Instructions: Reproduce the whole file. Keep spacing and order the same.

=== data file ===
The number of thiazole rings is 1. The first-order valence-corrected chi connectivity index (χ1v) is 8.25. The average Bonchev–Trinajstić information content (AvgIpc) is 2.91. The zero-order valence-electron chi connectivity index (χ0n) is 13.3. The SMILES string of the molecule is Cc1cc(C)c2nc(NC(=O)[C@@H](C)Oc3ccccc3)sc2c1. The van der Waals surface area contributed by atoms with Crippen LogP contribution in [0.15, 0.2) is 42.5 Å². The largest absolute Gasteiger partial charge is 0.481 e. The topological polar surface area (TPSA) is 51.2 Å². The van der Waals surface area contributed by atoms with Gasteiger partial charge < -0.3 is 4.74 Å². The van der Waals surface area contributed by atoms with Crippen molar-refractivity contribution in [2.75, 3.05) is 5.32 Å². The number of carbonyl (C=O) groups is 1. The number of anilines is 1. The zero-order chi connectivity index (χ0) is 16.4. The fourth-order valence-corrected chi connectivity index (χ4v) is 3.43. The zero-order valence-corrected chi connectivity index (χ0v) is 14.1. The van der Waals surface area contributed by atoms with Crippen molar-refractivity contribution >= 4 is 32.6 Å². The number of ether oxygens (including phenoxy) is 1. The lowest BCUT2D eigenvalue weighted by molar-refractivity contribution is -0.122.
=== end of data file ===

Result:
The number of thiazole rings is 1. The first-order valence-corrected chi connectivity index (χ1v) is 8.25. The average Bonchev–Trinajstić information content (AvgIpc) is 2.91. The zero-order valence-electron chi connectivity index (χ0n) is 13.3. The SMILES string of the molecule is Cc1cc(C)c2nc(NC(=O)[C@@H](C)Oc3ccccc3)sc2c1. The van der Waals surface area contributed by atoms with Crippen LogP contribution in [0.15, 0.2) is 42.5 Å². The largest absolute Gasteiger partial charge is 0.481 e. The topological polar surface area (TPSA) is 51.2 Å². The van der Waals surface area contributed by atoms with Gasteiger partial charge < -0.3 is 4.74 Å². The van der Waals surface area contributed by atoms with Crippen molar-refractivity contribution in [2.75, 3.05) is 5.32 Å². The number of carbonyl (C=O) groups is 1. The number of anilines is 1. The zero-order chi connectivity index (χ0) is 16.4. The fourth-order valence-corrected chi connectivity index (χ4v) is 3.43. The zero-order valence-corrected chi connectivity index (χ0v) is 14.1. The van der Waals surface area contributed by atoms with Crippen molar-refractivity contribution >= 4 is 32.6 Å². The number of ether oxygens (including phenoxy) is 1. The lowest BCUT2D eigenvalue weighted by molar-refractivity contribution is -0.122.